I'm obsessed with The New York Times' Tiles game (2024)

FAQs

What is the point of the New York Times tiles game? ›

Although the standard goal of the game is to clear all the tiles in any way you can, some players look to achieve the smallest unbroken combo (by matching multiple layers) or the largest unbroken combo (by matching single layers) in order to give themselves a bigger challenge.

What is the goal in nyt tiles? ›

Tiles is a color and pattern matching game where, using patterned squares, players are challenged to create the longest possible sequence of tile pairings with matching components.

What's the highest combo on tiles nyt? ›

Each tile looks similar with a couple of layers of defining patterns on each one which help you match them. By continuously matching tiles and working through every layer you can reach the coveted maximum combo of 45.

What is the highest score you can get on tiles? ›

For most tile sets, this is 90, or 3 times 30. Since you're matching two tiles with each move, the highest possible combo on a three-layer set would be 45. Palettes that have more layers, like Brighton and Utrecht, have a higher possible maximum.

What is the number game using tiles? ›

Rummikub (/ˈrʌmikjuːb/, "rummy cube") is a tile-based game for 2 to 4 players, combining elements of the card game rummy and mahjong. There are 106 tiles in the game, including 104 numbered tiles (valued 1 to 13 in four different colors, two copies of each) and two jokers.

What is the most famous New York Times crossword puzzle? ›

Perhaps the most famous is the November 5, 1996, puzzle by Jeremiah Farrell, published on the day of the U.S. presidential election, which has been featured in the movie Wordplay and the book The Crossword Obsession by Coral Amende, as well as discussed by Peter Jennings on ABC News, featured on CNN, and elsewhere.

Why are digits going away in nyt? ›

If you get the exact number, you get three stars, but you can get one or two stars depending on how close to the number you are. It was a fun concept, but it seems the game didn't get the traction it needed to turn into a full-fledged NYT Games offering.

What is the meaning of tiling puzzle? ›

Tiling puzzles are puzzles involving two-dimensional packing problems in which a number of flat shapes have to be assembled into a larger given shape without overlaps (and often without gaps). Some tiling puzzles ask players to dissect a given shape first and then rearrange the pieces into another shape.

How many levels are in tile match? ›

Tile Club features include: - Over 10 000 tile matching levels with increasing difficulty, providing endless hours of gameplay. - Join clubs, chat and help each other to solve challenging puzzles and match tiles.

In what game can you get 50 extra points for using all of your tiles? ›

If you form multiple words on one play using the same Premium Square, you get the bonus for each word formed. Playing all seven of your tiles on a turn is known as a “bingo” or a “bonus.” You receive 50 bonus points in addition to the regular score of your word!

What is the highest possible tile in 2048? ›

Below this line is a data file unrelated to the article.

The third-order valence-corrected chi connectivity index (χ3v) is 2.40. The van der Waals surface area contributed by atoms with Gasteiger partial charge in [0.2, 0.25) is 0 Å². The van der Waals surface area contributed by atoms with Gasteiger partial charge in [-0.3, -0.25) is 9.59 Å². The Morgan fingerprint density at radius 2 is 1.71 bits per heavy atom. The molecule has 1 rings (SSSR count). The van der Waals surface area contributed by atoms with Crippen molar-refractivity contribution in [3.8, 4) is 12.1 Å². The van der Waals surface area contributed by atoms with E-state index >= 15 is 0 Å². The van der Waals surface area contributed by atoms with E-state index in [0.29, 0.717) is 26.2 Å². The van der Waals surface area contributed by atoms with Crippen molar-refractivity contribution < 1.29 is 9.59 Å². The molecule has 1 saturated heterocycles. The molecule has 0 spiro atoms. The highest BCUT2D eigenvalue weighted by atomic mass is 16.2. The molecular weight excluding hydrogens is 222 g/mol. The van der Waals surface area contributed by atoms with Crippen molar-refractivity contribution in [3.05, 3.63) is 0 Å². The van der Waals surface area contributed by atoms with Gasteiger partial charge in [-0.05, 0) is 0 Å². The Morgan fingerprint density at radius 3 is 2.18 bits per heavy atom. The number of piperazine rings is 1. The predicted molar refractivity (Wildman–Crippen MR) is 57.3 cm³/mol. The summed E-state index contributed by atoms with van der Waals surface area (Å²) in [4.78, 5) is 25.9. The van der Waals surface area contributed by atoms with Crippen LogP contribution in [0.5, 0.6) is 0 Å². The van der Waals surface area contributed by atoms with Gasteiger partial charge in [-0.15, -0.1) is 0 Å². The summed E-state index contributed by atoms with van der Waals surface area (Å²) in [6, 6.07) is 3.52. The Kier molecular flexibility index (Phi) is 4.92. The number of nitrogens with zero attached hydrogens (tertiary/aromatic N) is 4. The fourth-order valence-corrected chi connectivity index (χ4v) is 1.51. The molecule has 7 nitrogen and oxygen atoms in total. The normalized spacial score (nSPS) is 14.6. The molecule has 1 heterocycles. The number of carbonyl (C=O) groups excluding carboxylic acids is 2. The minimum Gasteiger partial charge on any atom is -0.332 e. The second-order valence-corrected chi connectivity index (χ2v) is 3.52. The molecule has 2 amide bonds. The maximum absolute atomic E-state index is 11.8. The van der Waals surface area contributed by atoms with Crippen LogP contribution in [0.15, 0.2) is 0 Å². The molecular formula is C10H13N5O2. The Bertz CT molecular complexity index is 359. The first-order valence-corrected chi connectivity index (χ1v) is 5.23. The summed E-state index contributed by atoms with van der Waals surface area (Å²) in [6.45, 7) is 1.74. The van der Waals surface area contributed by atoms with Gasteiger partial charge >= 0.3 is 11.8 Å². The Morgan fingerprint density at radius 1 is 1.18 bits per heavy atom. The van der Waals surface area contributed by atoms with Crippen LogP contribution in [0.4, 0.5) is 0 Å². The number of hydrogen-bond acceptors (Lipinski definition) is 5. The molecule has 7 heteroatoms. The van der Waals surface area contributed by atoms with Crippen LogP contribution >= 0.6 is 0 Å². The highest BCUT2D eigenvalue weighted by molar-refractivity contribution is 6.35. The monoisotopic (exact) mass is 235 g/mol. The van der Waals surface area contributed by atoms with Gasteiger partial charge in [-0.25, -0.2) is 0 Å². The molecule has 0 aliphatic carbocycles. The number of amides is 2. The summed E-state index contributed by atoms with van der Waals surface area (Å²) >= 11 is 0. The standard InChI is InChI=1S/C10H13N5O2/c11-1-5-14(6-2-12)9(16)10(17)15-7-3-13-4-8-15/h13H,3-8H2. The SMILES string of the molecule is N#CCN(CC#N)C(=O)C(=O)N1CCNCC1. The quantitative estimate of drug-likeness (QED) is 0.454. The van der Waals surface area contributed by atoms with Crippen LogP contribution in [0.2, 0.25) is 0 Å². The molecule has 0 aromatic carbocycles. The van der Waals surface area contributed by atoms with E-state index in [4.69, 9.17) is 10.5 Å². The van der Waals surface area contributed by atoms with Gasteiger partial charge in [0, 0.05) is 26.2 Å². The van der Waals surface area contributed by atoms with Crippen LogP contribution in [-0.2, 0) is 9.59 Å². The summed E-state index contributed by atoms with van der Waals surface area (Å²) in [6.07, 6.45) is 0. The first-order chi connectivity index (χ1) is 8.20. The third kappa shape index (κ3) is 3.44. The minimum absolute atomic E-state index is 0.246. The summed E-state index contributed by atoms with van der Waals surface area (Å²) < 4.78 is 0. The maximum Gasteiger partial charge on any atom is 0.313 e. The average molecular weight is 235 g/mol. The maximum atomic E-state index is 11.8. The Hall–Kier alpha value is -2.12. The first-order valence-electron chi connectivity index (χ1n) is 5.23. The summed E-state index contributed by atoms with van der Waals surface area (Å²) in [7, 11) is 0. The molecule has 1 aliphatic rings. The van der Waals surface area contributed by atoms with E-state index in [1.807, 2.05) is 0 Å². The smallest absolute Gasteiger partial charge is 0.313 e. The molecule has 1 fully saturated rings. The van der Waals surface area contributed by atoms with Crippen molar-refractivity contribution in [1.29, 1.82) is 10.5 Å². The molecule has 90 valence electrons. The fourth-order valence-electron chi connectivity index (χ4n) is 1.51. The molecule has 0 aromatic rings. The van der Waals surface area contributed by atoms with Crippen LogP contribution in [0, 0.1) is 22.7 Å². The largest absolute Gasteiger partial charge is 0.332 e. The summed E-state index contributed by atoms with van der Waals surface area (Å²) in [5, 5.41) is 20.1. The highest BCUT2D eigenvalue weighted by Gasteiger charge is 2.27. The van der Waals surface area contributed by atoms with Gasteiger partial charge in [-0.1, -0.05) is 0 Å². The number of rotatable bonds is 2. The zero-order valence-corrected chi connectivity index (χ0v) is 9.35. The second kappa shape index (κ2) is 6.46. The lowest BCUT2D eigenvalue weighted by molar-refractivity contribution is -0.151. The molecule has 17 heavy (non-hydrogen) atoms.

Beyond this primary goal, however, players may continue play so as to achieve higher scores and tiles with higher powers as well. The highest possible tile would be 131,072 (217), although this would be improbable to achieve.

What is the point of Nytimes tiles? ›

For those unfamiliar, Tiles is a matching game where players are tasked with selecting tiles that contain one or more matching layers with each other to eliminate them until they clear the whole board. The tilesets are gorgeous and it is so satisfying to match the elements together and watch them disappear.

What is the hardest tile in the world? ›

Ceramic and porcelain tiles are some of the hardest and most durable tiles available. These tiles are made from a mixture of clay and other natural materials, which are fired at high temperatures to create a hard, dense, and non-porous surface.

How do you get streak free tiles? ›

For a spotless streak free finish, here's what to do.
  1. First, opt for a microfibre mop. Avoid sponge and string mops for tiled floors. ...
  2. Second, choose the right cleaning product (or stick with water) It is super important to choose the right cleaning product here. ...
  3. Third, don't leave to air dry. ...
  4. Ready to mop?
Sep 14, 2020

What is the game tiles hop about? ›

As you guide the ball across the music tiles, you'll be treated to an array of popular piano songs and high-energy EDM tracks. Each level is meticulously crafted to match the beat, ensuring a seamless blend of ball games and song games that will keep you coming back for more.

What are the rules for the New York Times puzzle? ›

Basic Rules
  • Crosswords must have black square symmetry, which typically comes in the form of 180-degree rotational symmetry;
  • Crosswords must have all-over interlock;
  • Crosswords must not have unchecked squares (i.e., all letters must be found in both Across and Down answers);
  • All answers must be at least 3 letters long;
Jun 18, 2024

What does tiles mean in games? ›

A tile-based video game, or grid-based video game, is a type of video game where the playing area consists of small square (or, much less often, rectangular, parallelogram, or hexagonal) graphic images referred to as tiles laid out in a grid.

What is the gambling game played with tiles? ›

About Mahjong

Mah-Jongg (Chinese 麻將/麻将 Májiàng [game of the] sparrow) is a traditional Chinese game using illustrated tiles, with game play similarities to rummy. It is a popular gambling game, but wagering real stakes is by no means necessary to have fun playing.